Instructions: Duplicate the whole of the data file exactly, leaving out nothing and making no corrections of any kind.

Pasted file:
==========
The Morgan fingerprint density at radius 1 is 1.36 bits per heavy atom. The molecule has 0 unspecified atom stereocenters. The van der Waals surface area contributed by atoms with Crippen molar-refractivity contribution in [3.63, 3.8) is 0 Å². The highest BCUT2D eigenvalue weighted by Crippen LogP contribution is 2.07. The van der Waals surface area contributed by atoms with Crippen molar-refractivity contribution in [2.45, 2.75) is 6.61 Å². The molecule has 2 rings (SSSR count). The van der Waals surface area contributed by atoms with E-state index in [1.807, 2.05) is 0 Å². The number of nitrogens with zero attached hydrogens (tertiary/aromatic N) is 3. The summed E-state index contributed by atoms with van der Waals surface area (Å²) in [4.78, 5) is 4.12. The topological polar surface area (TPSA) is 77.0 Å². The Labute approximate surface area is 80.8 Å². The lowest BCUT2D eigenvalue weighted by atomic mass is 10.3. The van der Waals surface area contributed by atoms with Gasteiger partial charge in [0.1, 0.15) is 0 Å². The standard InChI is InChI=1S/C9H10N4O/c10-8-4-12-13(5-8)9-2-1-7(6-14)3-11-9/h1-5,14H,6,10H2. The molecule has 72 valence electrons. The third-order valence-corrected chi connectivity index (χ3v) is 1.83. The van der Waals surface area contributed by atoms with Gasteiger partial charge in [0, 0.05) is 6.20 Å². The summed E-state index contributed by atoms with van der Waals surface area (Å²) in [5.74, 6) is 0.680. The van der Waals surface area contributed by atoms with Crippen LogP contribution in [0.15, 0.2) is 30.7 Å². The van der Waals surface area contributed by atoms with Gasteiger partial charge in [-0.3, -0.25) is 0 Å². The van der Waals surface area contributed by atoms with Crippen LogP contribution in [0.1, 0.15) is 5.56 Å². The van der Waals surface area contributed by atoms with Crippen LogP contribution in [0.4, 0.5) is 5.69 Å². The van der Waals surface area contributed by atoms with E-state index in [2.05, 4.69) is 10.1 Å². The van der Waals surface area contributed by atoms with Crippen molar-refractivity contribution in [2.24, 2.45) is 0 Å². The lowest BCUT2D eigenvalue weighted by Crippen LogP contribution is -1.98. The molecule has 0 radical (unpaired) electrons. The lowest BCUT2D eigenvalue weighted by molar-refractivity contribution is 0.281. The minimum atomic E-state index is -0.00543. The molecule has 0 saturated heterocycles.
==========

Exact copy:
The Morgan fingerprint density at radius 1 is 1.36 bits per heavy atom. The molecule has 0 unspecified atom stereocenters. The van der Waals surface area contributed by atoms with Crippen molar-refractivity contribution in [3.63, 3.8) is 0 Å². The highest BCUT2D eigenvalue weighted by Crippen LogP contribution is 2.07. The van der Waals surface area contributed by atoms with Crippen molar-refractivity contribution in [2.45, 2.75) is 6.61 Å². The molecule has 2 rings (SSSR count). The van der Waals surface area contributed by atoms with E-state index in [1.807, 2.05) is 0 Å². The number of nitrogens with zero attached hydrogens (tertiary/aromatic N) is 3. The summed E-state index contributed by atoms with van der Waals surface area (Å²) in [4.78, 5) is 4.12. The topological polar surface area (TPSA) is 77.0 Å². The Labute approximate surface area is 80.8 Å². The lowest BCUT2D eigenvalue weighted by atomic mass is 10.3. The van der Waals surface area contributed by atoms with Gasteiger partial charge in [0.1, 0.15) is 0 Å². The standard InChI is InChI=1S/C9H10N4O/c10-8-4-12-13(5-8)9-2-1-7(6-14)3-11-9/h1-5,14H,6,10H2. The molecule has 72 valence electrons. The third-order valence-corrected chi connectivity index (χ3v) is 1.83. The van der Waals surface area contributed by atoms with Gasteiger partial charge in [0, 0.05) is 6.20 Å². The summed E-state index contributed by atoms with van der Waals surface area (Å²) in [5.74, 6) is 0.680. The van der Waals surface area contributed by atoms with Crippen LogP contribution in [0.15, 0.2) is 30.7 Å². The van der Waals surface area contributed by atoms with Gasteiger partial charge in [-0.3, -0.25) is 0 Å². The van der Waals surface area contributed by atoms with Crippen LogP contribution in [0.1, 0.15) is 5.56 Å². The van der Waals surface area contributed by atoms with Crippen LogP contribution in [0.4, 0.5) is 5.69 Å². The van der Waals surface area contributed by atoms with E-state index in [2.05, 4.69) is 10.1 Å². The van der Waals surface area contributed by atoms with Crippen molar-refractivity contribution in [2.24, 2.45) is 0 Å². The lowest BCUT2D eigenvalue weighted by Crippen LogP contribution is -1.98. The molecule has 0 radical (unpaired) electrons. The lowest BCUT2D eigenvalue weighted by molar-refractivity contribution is 0.281. The minimum atomic E-state index is -0.00543. The molecule has 0 saturated heterocycles.